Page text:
Social Media has become an integral part of marketing, promoting and interacting with your current and your potential clients.
It’s where you learn what people like and don’t like. You can also see who your competition is and what the latest trends are. With all this going, it’s important that your logo is ready for social media marketing. Your logo is flashed every day to thousands of people world wide, most of them don’t even know the company/ designer.. They know you only from your logo.
When designing a logo these days, there’s a few more things that we have to keep in mind.
Black is always in:
One of the first rules of designing a logo is that is should work in black. We always get our logo approvals on black first before we start to fill in any colour. It’s the best way to judge the legibility and flexibility of a logo. Same goes for social media.
The definition of a great logo is it’s ability to work on a business card, billboard or a 20px square. Keep in mind the aspect ratio – not necessarily a square but how well it works in a thumbnail size for your social media profiles.
Cut the Cord:
For the above reasons it’s also important that the logo or the icon is separate for the textual part of the branding. Working in two elements allows you to resize your logo and still be recognised as your branding. Nike, Mc. Donald’s or twitter itself is a good example of many such logos.
Avoid changing up your logo or it’s layout too much across various social medias. Stick to one icon which maybe be used in black and white, colour or as a watermark. The idea is to use it the same way for all your profiles. This creates a recall value and follower loyalty.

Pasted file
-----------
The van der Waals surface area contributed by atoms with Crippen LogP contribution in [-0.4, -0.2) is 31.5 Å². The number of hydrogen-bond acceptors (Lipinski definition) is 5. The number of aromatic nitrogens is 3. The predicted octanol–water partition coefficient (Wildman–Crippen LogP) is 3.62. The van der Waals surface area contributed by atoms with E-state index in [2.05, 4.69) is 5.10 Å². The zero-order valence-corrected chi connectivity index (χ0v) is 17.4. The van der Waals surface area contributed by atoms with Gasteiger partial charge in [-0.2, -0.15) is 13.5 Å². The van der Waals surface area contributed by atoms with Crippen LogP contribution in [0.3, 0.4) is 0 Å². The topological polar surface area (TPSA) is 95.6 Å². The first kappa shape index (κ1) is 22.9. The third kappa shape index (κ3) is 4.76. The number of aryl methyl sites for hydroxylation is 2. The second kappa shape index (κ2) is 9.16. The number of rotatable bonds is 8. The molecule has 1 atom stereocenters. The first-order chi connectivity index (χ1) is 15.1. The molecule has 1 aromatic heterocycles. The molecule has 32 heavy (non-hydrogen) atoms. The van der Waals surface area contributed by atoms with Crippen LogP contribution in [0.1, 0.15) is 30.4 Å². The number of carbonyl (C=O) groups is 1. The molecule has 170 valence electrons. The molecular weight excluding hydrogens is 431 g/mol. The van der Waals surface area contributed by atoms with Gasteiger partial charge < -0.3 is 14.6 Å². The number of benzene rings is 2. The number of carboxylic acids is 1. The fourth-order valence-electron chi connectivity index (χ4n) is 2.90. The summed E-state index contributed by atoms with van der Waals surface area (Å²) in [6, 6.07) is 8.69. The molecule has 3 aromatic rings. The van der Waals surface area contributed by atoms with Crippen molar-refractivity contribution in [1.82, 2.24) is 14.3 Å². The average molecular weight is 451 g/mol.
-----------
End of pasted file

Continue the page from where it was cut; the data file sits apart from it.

Drop the Rainbow:
For obvious legibility reasons try sticking to a limited colour palette. If your full logo has many colours and works well in print, it’s not necessarily going to work on the web. With exceptions of website and certain graphics, it’s best to limit yourself to 2-3 colours for the social media. Understanding the Colour Psychology can help you choose the Right Colour for your Business.
And last but not the least, Simplify. Keep away from additional graphic elements, tag lines, outlines and borders. These are less likely to be seen when reduced in size and deteriorate your visibility.
When hiring a designer, you are eligible to ask for social media variations of your logo within the guidelines provided. It’s a good idea to have them define social media logos/ icons along with a watermark option. This allows consistency and avoids any distortion of the logos.
Thank you for stopping by and reading through. Hope you enjoyed the article.